Forget New Year resolutions to get fit and healthy.
January is not the time to start working on a better version of you. You’re still on holidays, the sun is shining, the water is warm and the beer is cold.
February is a much better bet.
Chances are, life has returned to its pre-holiday rhythm. The kids have returned to school, you’re back in the office and the daily routine has been re-established.
Fitness professional Luke Heath says all it takes is five minutes a day to make a difference to your health.
He’s created a fitness app of five-minute workouts based on high intensity interval training (HIIT), which is proven to fast-track results.
“Five minutes can really make a difference,” he says.
“HIIT is nothing new, it’s a combination of high intensity cardio and functional strength movements that get the heart rate up to 80 per cent of its maximum so that you keep on burning body fat, up to 90 minutes after your workout.”
But there’s a catch.
“You have to work,” Heath says.
“It’s a full-on workout and to see results you need consistency. It needs to be every day.”
There are over 100 workouts on the app, from beginners to advanced exercises, that can be done at the gym or at home with minimal equipment.
“Effective workouts don’t have to be expensive, you can use your bodyweight as resistance or basic weights, kettlebells or skipping ropes,” Heath says.
“The app walks you step-by-step through the exerscises with optiosn for reps, hints, tips and motivation.”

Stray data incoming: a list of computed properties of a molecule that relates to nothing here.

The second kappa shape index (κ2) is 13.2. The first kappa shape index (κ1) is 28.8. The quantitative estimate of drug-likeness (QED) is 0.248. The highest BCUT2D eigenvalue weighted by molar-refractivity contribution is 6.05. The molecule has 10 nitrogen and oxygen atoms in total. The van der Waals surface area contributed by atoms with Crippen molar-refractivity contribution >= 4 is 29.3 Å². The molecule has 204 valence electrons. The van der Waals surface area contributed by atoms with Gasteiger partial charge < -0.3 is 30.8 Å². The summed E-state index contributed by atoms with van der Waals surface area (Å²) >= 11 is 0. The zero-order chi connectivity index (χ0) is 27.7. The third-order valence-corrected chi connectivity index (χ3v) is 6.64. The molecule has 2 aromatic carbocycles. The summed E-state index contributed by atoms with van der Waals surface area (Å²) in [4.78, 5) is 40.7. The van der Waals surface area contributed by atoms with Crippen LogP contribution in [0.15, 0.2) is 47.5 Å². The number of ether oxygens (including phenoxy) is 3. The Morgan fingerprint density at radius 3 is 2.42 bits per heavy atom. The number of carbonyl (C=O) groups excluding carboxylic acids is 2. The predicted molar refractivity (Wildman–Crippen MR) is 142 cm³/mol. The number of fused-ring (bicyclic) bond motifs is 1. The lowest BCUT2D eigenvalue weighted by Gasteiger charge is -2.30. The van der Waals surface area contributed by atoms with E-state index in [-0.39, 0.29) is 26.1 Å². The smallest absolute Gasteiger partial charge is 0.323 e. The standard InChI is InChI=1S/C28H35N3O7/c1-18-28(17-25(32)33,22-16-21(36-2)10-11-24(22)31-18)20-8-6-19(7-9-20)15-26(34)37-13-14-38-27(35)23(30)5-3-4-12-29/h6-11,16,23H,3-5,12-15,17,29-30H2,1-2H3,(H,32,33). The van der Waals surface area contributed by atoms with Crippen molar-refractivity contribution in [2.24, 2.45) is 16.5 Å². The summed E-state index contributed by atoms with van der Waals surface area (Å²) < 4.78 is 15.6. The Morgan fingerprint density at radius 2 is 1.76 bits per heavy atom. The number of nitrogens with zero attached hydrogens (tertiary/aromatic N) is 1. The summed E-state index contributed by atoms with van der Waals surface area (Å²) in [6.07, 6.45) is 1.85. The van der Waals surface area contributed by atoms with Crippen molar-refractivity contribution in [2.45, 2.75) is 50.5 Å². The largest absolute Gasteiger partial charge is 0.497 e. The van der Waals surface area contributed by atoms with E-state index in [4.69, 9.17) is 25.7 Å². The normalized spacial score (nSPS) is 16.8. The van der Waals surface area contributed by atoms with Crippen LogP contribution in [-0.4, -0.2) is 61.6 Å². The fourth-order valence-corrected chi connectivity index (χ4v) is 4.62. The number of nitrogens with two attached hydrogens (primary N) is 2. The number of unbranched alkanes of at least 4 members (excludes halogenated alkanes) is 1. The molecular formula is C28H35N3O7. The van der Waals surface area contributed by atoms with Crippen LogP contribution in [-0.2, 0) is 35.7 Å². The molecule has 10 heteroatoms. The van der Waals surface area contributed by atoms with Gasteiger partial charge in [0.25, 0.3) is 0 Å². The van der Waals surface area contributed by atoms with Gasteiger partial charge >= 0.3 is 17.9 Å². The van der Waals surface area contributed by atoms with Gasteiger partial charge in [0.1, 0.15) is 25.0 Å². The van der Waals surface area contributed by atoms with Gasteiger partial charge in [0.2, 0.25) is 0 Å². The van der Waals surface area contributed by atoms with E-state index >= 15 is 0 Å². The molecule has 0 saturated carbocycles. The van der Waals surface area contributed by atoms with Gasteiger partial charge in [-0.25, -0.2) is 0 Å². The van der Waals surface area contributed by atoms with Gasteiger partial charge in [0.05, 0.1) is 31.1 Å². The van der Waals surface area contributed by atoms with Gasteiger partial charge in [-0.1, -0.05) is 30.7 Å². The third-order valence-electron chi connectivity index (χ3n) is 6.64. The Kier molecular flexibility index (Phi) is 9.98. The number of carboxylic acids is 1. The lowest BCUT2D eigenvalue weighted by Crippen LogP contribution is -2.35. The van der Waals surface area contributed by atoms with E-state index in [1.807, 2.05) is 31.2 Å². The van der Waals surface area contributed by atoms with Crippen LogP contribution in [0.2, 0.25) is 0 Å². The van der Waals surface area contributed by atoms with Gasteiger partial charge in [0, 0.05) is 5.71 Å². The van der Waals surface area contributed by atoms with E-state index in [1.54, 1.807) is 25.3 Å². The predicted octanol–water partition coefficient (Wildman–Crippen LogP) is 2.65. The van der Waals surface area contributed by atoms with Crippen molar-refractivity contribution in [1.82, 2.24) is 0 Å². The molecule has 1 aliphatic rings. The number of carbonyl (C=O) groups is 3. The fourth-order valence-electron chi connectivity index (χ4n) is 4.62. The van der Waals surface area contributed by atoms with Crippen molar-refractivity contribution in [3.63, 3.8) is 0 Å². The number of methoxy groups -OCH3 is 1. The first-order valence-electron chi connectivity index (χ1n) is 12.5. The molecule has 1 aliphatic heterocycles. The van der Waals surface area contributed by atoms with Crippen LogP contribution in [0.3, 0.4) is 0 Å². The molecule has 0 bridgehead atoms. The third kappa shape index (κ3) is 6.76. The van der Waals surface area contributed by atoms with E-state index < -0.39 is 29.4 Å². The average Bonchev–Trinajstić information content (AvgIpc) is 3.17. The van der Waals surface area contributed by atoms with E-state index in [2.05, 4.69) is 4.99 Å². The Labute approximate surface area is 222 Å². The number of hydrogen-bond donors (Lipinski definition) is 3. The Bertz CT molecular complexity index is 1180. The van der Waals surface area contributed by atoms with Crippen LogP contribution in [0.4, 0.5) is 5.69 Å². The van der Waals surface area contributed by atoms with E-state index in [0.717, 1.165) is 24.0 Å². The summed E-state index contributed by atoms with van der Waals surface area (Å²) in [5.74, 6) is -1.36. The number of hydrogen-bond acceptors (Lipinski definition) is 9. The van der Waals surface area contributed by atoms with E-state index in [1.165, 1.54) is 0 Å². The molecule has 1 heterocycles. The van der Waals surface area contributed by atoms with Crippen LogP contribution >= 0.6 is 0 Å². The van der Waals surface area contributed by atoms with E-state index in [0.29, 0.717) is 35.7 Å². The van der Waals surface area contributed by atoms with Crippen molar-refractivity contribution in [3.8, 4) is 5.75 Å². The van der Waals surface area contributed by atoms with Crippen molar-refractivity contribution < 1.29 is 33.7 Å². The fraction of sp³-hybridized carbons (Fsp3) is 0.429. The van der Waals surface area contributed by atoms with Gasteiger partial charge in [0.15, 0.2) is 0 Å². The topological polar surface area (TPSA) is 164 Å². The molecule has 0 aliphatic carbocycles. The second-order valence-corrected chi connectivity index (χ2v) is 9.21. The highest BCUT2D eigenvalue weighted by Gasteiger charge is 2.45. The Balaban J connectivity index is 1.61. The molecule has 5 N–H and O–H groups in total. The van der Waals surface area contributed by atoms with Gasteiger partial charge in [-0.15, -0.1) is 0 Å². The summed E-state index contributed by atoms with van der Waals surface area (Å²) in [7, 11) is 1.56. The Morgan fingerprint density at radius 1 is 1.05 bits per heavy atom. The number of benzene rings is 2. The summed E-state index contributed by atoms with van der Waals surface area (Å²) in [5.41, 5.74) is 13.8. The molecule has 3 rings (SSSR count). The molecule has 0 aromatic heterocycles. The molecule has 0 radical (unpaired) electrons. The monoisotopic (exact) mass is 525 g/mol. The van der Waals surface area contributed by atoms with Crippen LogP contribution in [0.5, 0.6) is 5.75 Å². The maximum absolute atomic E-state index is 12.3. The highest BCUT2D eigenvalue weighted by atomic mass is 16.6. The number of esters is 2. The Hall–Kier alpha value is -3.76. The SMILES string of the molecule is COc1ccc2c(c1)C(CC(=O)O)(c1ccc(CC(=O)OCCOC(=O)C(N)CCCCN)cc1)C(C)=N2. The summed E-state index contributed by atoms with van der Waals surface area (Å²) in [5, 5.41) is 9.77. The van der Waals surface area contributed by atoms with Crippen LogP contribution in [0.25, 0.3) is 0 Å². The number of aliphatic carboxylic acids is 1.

The app features 10 free workouts and you can access another 90 for less that $1 a week, but Heath is offering free access to the entire program until mid-February.
“Start with one workout and gradually add a few more,” he says.
“The American College of Sports Medicine recommends a one to 10minute break after HIIT sessions, but if you are after super athletic results, keep it continuous with two or three workouts without a break.”
Working out is half the battle, the other is what you eat.
If the thought of a hardcore detox sends you reaching for the nearest chocolate bar, a more gentle way to ease back into eating well is adding green juices to your diet.
Pressed Juices nutritionist Jess Rutledge says a 475ml bottle of green juice contains one kilo of vegetable, half the recommended daily serve.
“It’s like eating a giant salad bowl and getting all of that goodness in one bottle. The great thing about juices is that you’re able to get all the ingredients and nutrients in a small space,” she says.
“Juicing removed the insoluble fibre so the body doesn’t have to work to do it, it can just absorb the nutrients. It’s a less taxing way to get lots of goodness in there.”
For those happy to forgo chewing for a few days, Rutledge recommends a seasonal cleanse.
“It floods the system with a high dose of nutrients, four vegetable juices, a citrus juice and smoothie option every day. It’s a great way to reset the body and gives the digestive system a break,” Rutledge says.
“Digesting food is one of the more taxing processes the body goes through and this lightens the load. A cleanse can help reset healthy eating habits and creates mindfulness around food because it highlights how and when people eat and how emotions are linked to food.”
This story was first published in Shop Smart, The Sunday Telegraph on February 1, 2015